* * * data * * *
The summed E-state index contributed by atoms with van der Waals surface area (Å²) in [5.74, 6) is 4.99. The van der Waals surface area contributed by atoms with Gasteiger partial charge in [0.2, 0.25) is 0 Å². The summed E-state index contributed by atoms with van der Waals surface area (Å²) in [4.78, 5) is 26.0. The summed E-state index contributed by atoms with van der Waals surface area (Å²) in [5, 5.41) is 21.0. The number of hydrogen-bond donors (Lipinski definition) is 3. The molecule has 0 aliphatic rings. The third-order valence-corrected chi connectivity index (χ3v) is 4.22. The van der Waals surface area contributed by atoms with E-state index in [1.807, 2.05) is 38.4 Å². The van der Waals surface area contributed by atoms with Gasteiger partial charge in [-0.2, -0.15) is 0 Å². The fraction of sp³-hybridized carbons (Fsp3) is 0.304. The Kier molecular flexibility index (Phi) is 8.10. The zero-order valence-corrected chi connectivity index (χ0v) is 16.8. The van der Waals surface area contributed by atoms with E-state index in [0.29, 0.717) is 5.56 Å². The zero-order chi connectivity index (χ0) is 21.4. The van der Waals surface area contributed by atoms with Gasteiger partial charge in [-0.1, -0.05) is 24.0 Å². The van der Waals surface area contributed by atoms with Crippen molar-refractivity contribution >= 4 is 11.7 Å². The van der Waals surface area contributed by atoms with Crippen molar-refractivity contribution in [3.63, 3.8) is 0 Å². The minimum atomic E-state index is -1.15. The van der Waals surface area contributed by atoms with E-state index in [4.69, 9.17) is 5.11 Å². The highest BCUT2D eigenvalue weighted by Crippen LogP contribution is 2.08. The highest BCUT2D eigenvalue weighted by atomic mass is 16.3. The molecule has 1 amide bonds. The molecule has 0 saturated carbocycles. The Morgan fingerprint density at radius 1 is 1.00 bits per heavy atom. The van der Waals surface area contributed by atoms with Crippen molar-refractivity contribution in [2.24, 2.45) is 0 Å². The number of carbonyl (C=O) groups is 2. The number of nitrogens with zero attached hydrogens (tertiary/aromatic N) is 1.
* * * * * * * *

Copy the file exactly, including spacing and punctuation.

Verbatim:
The summed E-state index contributed by atoms with van der Waals surface area (Å²) in [5.74, 6) is 4.99. The van der Waals surface area contributed by atoms with Gasteiger partial charge in [0.2, 0.25) is 0 Å². The summed E-state index contributed by atoms with van der Waals surface area (Å²) in [4.78, 5) is 26.0. The summed E-state index contributed by atoms with van der Waals surface area (Å²) in [5, 5.41) is 21.0. The number of hydrogen-bond donors (Lipinski definition) is 3. The molecule has 0 aliphatic rings. The third-order valence-corrected chi connectivity index (χ3v) is 4.22. The van der Waals surface area contributed by atoms with E-state index in [1.807, 2.05) is 38.4 Å². The van der Waals surface area contributed by atoms with Gasteiger partial charge in [-0.2, -0.15) is 0 Å². The fraction of sp³-hybridized carbons (Fsp3) is 0.304. The Kier molecular flexibility index (Phi) is 8.10. The zero-order valence-corrected chi connectivity index (χ0v) is 16.8. The van der Waals surface area contributed by atoms with E-state index in [0.29, 0.717) is 5.56 Å². The zero-order chi connectivity index (χ0) is 21.4. The van der Waals surface area contributed by atoms with Gasteiger partial charge in [-0.1, -0.05) is 24.0 Å². The van der Waals surface area contributed by atoms with Crippen molar-refractivity contribution >= 4 is 11.7 Å². The van der Waals surface area contributed by atoms with Crippen molar-refractivity contribution in [3.63, 3.8) is 0 Å². The minimum atomic E-state index is -1.15. The van der Waals surface area contributed by atoms with E-state index in [4.69, 9.17) is 5.11 Å². The highest BCUT2D eigenvalue weighted by Crippen LogP contribution is 2.08. The highest BCUT2D eigenvalue weighted by atomic mass is 16.3. The molecule has 1 amide bonds. The molecule has 0 saturated carbocycles. The Morgan fingerprint density at radius 1 is 1.00 bits per heavy atom. The van der Waals surface area contributed by atoms with Crippen molar-refractivity contribution in [2.24, 2.45) is 0 Å². The number of carbonyl (C=O) groups is 2. The number of nitrogens with zero attached hydrogens (tertiary/aromatic N) is 1.